Why My Knights Are “Old”
by Claire Ashgrove
If you’ve been following the blog tour, yesterday you read an interview with Merrick du Loire, the hero in IMMORTAL HOPE, and you probably recognized his speech is a little antiquated. He’s definitely not a modern man. And, on some levels, Anne initially exchanges “chivalrous” for “chauvinist.”
When I developed the series, I put a lot of thought into how I wanted to portray the knights. Eventually one thought refused to leave my head – “These men have been around for centuries, but all the life lessons of importance they learned in the 12th Century.”
If you consider the values we learn in our first twenty years of life, for most of us, that builds the foundation for adulthood. That’s often why we “turn into our parents”. I had a difficult time believing that even though they were adults for centuries that time could erase core values and beliefs.
Secondly, it’s only been the last 100 years where we, as a society, have moved away from the traditions or principles of our ancestors. Prior to 1900 the role of men and women was very cut and dry. A few exceptions occurred, but as a rule, men had their responsibilities and women theirs. We were also a very warlike society – and some would argue we still are, but I counter that we’re nowhere as warlike as Europe prior to 1700.
If you consider a man born in roughly 1100 has lived 900 years. Only the last century have values begun to shift into what we call “modern society”. I find it incredibly difficult to believe that 800 years of different principles can just be erased because the rest of society shifted.
Last, I spoke with someone who’s an immigrant and came overseas as a child. He has no accent to his speech, despite hailing from a country where we would consider the accent thick. His sister, who’s only a few years older than he, however, has a very thick accent. Evidently, there’s a point in life where the way we learn to speak stays with us, despite how long we speak a second language. That’s why accents carry over and only truly disappear in those who put conscious effort into altering speech.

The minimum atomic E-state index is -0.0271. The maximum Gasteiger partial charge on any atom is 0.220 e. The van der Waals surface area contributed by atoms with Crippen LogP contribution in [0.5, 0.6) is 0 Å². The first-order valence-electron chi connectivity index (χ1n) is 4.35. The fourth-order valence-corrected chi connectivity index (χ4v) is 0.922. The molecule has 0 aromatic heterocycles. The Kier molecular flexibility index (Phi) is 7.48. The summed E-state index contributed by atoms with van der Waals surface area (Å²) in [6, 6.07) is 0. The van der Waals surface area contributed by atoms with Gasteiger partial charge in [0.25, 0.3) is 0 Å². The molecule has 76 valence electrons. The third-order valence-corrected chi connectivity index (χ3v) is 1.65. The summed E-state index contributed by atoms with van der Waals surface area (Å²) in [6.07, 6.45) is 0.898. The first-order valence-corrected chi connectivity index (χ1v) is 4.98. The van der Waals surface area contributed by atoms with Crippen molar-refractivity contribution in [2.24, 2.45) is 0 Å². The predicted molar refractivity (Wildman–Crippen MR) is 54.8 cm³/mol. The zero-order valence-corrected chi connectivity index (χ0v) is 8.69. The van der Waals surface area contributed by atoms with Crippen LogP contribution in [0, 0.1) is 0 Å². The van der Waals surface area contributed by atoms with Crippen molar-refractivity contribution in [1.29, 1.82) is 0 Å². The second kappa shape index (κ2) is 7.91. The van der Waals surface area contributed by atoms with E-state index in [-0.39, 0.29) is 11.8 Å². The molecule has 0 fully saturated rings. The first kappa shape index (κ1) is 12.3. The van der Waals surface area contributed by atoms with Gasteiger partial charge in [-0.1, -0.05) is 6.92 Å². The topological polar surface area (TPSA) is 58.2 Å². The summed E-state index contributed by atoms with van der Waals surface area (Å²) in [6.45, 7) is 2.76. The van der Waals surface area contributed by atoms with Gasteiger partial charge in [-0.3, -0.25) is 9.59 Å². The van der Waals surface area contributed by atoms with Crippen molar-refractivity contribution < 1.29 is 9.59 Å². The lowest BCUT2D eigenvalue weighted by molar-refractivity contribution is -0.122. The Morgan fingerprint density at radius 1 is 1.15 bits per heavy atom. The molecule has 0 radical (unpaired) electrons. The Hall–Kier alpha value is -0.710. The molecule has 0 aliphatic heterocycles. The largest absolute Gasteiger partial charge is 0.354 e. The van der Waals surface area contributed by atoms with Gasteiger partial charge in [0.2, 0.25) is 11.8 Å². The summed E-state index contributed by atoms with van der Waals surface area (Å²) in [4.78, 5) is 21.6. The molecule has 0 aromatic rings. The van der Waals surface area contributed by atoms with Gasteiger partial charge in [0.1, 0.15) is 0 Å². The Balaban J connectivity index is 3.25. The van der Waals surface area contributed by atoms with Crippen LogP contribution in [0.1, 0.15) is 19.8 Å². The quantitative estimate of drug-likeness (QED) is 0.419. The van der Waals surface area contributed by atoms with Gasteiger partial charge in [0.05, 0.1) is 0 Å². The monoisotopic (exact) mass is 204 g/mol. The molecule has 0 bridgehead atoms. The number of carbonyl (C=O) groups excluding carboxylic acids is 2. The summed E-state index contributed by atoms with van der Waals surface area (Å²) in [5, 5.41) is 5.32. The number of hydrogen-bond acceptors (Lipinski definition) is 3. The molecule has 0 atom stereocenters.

All of that combined into a firm opinion on how knights who’ve been alive for 900 years, give or take, should appear in the series – they must be antiquated. They can’t just embrace the idea of women’s liberties, they can’t just stand aside and compromise ingrained values. They can’t suddenly become metro-sexual men in tune with their feminine sides either.
They must, at all costs, embody the complete picture of a knight.
And that’s why my knights are old, not just in age, but in spirit and thought as well. I’m curious though – what are your thoughts? Would you concur that 800 years of life would stamp certain things into an individual? Or would you make the argument that centuries-old people would change as society changes, and adapt to the standards of today?
Claire lives on a small farm in Missouri with her two toddler sons, fifteen horses, four cats, and five dogs. In her “free” time, she enjoys cooking, winning at rummy, studying ancient civilizations, and spending quiet moments with her family, including the critters. She credits her success to her family's constant support and endless patience.
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Centuries ago, Templar knights defied the archangels and unearthed the copper scroll that revealed the locations of the gates to hell. Cursed for their forbidden act, they now roam the earth, protecting mankind from evil. But darkness stalks them, and battles they fight bring them ever closer to eternal damnation. One promise remains to give them salvation—the return of the seraphs.
Embittered by his purpose, Merrick du Loire must honor an ancient pact and bring peace to his cousin’s soul, releasing him from the clutches of their enemy. When he stumbles upon history professor Anne MacPherson, he discovers that she possesses a sacred artifact that marks her as a seraph. Duty demands he set aside his personal quest and locate the knight she’s fated to heal. As Merrick struggles with conflicting oaths, Anne arouses buried hope and sparks forbidden desire that challenges everything he’s sworn to uphold.
Anne has six weeks to complete her thesis on the Knights Templar. When Merrick takes her to the Templar stronghold, he presents her with all she needs—and awakens a soul-deep ache that he alone can soothe. Yet loving Merrick comes with a price. If she admits she is destined for him, her gift of foresight predicts his death.
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